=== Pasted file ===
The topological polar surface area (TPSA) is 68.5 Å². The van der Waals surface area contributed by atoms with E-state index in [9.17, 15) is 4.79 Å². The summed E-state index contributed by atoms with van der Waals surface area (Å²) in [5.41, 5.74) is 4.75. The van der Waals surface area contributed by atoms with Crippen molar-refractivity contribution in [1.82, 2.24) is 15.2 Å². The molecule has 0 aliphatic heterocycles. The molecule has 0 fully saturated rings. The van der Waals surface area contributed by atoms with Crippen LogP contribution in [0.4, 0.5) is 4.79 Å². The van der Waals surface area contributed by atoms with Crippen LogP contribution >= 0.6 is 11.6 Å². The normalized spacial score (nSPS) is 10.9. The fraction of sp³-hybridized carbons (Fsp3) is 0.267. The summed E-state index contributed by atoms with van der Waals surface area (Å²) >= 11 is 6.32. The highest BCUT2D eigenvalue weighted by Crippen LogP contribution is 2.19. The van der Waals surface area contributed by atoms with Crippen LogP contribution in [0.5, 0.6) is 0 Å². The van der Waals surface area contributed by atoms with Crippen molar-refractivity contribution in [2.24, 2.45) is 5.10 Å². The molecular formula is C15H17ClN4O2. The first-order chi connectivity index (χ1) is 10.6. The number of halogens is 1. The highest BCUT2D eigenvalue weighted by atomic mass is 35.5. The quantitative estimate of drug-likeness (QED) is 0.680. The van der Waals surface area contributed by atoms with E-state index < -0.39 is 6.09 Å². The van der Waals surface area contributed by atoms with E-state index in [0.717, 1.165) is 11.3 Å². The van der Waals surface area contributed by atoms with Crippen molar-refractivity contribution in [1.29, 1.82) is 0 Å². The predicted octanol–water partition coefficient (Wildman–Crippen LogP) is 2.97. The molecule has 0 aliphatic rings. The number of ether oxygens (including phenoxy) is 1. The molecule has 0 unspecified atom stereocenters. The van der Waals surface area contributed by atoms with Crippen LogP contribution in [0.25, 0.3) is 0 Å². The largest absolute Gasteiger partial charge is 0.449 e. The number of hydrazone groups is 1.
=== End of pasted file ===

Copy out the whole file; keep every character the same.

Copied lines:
The topological polar surface area (TPSA) is 68.5 Å². The van der Waals surface area contributed by atoms with E-state index in [9.17, 15) is 4.79 Å². The summed E-state index contributed by atoms with van der Waals surface area (Å²) in [5.41, 5.74) is 4.75. The van der Waals surface area contributed by atoms with Crippen molar-refractivity contribution in [1.82, 2.24) is 15.2 Å². The molecule has 0 aliphatic heterocycles. The molecule has 0 fully saturated rings. The van der Waals surface area contributed by atoms with Crippen LogP contribution in [0.4, 0.5) is 4.79 Å². The van der Waals surface area contributed by atoms with Crippen LogP contribution >= 0.6 is 11.6 Å². The normalized spacial score (nSPS) is 10.9. The fraction of sp³-hybridized carbons (Fsp3) is 0.267. The summed E-state index contributed by atoms with van der Waals surface area (Å²) >= 11 is 6.32. The highest BCUT2D eigenvalue weighted by Crippen LogP contribution is 2.19. The van der Waals surface area contributed by atoms with Crippen LogP contribution in [0.5, 0.6) is 0 Å². The van der Waals surface area contributed by atoms with Crippen molar-refractivity contribution in [2.24, 2.45) is 5.10 Å². The molecular formula is C15H17ClN4O2. The first-order chi connectivity index (χ1) is 10.6. The number of halogens is 1. The highest BCUT2D eigenvalue weighted by atomic mass is 35.5. The quantitative estimate of drug-likeness (QED) is 0.680. The van der Waals surface area contributed by atoms with E-state index < -0.39 is 6.09 Å². The van der Waals surface area contributed by atoms with E-state index in [0.717, 1.165) is 11.3 Å². The van der Waals surface area contributed by atoms with Crippen molar-refractivity contribution in [1.29, 1.82) is 0 Å². The predicted octanol–water partition coefficient (Wildman–Crippen LogP) is 2.97. The molecule has 0 aliphatic rings. The number of ether oxygens (including phenoxy) is 1. The molecule has 0 unspecified atom stereocenters. The van der Waals surface area contributed by atoms with Crippen LogP contribution in [0.25, 0.3) is 0 Å². The largest absolute Gasteiger partial charge is 0.449 e. The number of hydrazone groups is 1.